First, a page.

[Editor's note: XML is an important data exchange technology that can use a focused tool suite for HP 3000 customers. The entry that follows explains how the latest XML solution gets the job done in the MPE/iX enterprise. Making a business case for using XML is detailed on our Nov. 27 entry.]
By Peter Prager
XML, which is a self-documenting, flexible data format, should give organizations an edge by providing reusable and repeatable standards which can be utilized throughout their business processes. XML Thunder, an XML suite from CanAm Software, visually enables all data mapping, conversion and error handling required for reliable XML-processing. This frees up developers to focus on business issues — a time-saving advantage when compared to compiler-dependent solutions.
XML has many benefits, but it is a complex technology featuring hundreds of rules. XML program development is an ideal target for automation as the rules are numerous, but very well defined. An XML handling program must implement all relevant aspects of the W3C rules with stable, efficient code. This code has to provide appropriate handling of simple and complex types, XML structures, features and error processing. More importantly, it has to be robust and reliable in order to handle mission critical data that organizations rely on for their business.
How does it work?
XML Thunder generates COBOL and/or C sub-programs that can be invoked from a main business program. These sub-programs are referred to as XML Handlers. XML Handlers do the actual XML processing on data received from the main program. The mainline interfaces with the XML processing sub-programs through a special data area called the Interface Data Structure or IDS.
There are two types of XML Handlers, XML Readers and XML Writers. An XML Reader is used when the content of an XML document needs to be made available to and processed using traditional COBOL or C data structures. When using an XML Reader the mainline may obtain the XML document in any manner which is suitable, e.g. MQ, RDBMS or a sequential file. Once the XML document is held in memory, the mainline will pass it to the XML Reader subprogram that was generated using XML Thunder. The XML Reader will parse the content of the XML document according to the design time rules and will pass the content back to the mainline in regular data structures for further processing.
An XML Writer is called from the main business program. Then an application needs to create an XML document. The main program will pass data using regular data structures to the XML Writer, which will construct the XML document from the data based on design time rules specified.
The generated code is entirely ANSI COBOL/C source code, without any hidden runtimes or executables.
Think of XML Thunder’s flow as consisting of three major steps: Select, when files are selected containing the XML schema/DTD and/or COBOL/C structures; Bind, when COBOL/C variables are mapped to the desired XML nodes; and Generate, when COBOL or C program code is generated implementing the XML Reader/Writer design.
XML Thunder allows developers to import existing files to assist with the creation of the XML Handler definition. These files can be either from the COBOL/C or from the XML world.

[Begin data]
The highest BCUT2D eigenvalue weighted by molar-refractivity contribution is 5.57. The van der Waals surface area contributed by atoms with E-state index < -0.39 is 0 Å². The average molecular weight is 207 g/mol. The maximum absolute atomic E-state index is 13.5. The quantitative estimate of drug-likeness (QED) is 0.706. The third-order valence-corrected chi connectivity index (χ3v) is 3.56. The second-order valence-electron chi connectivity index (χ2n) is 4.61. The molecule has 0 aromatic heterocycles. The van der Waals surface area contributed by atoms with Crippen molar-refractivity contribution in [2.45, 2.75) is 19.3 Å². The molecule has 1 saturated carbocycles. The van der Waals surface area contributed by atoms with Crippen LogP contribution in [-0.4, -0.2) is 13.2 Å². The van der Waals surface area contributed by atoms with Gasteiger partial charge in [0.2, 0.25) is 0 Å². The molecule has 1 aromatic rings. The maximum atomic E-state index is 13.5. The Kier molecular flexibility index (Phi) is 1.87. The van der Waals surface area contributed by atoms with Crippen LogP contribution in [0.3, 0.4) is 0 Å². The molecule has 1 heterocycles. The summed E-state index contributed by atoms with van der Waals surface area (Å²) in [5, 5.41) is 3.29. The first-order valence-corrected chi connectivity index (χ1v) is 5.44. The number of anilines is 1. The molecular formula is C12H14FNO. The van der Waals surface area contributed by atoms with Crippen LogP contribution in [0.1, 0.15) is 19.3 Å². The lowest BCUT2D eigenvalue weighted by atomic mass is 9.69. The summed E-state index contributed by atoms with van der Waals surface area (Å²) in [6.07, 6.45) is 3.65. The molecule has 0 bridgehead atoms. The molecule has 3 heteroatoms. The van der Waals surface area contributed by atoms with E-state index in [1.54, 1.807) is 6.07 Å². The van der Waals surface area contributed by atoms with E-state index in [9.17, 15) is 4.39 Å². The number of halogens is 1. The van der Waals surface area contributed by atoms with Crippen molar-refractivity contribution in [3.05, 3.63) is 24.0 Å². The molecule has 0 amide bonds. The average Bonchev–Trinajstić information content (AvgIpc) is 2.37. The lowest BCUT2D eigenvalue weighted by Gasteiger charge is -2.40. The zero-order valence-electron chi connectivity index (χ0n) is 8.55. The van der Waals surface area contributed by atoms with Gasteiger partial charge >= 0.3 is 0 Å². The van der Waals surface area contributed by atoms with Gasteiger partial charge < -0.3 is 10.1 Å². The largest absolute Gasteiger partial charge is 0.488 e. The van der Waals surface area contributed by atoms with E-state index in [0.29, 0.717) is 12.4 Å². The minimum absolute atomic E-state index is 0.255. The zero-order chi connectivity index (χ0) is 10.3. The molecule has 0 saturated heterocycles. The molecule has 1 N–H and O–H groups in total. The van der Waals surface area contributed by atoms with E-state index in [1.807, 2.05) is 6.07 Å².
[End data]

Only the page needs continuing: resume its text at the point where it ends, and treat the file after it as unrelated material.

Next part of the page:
COBOL/C files could be COBOL copybooks, a COBOL program or a C header file. The COBOL/C (known as IDS) data structure will be created based on the XML information.
Document Type Definition (DTD)
Derive from IDS
The XML data will be created based on the COBOL/C (IDS) information.
Or still, a combination of the files above, or no files at all (the XML Handler will be created from scratch by the user)
Once the XML Handler definition is created based on the files imported, the developer needs to map the COBOL/C variables with the XML nodes. This is easily done using the graphical interface, through drag-and-drop.
XML Thunder will try to create the mapping, depending on the combination of files used in the selection step. If the imported file is an XML Schema (XSD) or DTD, then the corresponding COBOL/C data structures (IDS) will be automatically derived. XML Thunder creates all necessary IDS fields based on the XSD/DTD, and then maps each XML node to its corresponding COBOL/C field.
XML Thunder can also derive the XML Schema (XSD) from an existing COBOL/C data structure. To simplify things further, a wizard assembles an IDS from an existing COBOL program’s working storage by simply pointing and clicking. When deriving an XSD from existing data structures, XML Thunder also performs automatic mapping of the XML nodes and COBOL/C fields. Of course, these mappings can be deleted or easily changed if desired.
When both the COBOL/C data structures and the XSD/DTD are provided, then developers can perform manual mapping.
These features of XML Thunder maximize automation yet preserve flexibility, resulting in developers’ complete control over the XML Handler design. Once the XML Handler is designed, the next step is source code generation.
During code generation the actual COBOL or C sub-program, implementing the design time mapping rules, is generated. The generated XML Reader or XML Writer subprograms can then be integrated with the main business program to parse or create the appropriate XML documents. An Integration Wizard makes the task of integrating these handlers quick and easy.
With a few exceptions, the same XML Handler definition can be used to generate COBOL or C language code and as either an XML Reader or an XML Writer.
Once the appropriate XML Handler is generated and the mainline program changed to call it, they can be uploaded to the appropriate target platform, compiled, linked and tested.
Peter Prager is Director of XML and Reporting Solutions for Canam Software Labs. For more information about XML Thunder and to download a free trial, visit the Canam Web site at www.xmlthunder.com. The company also offers an online walkthrough of the solution at its Web site.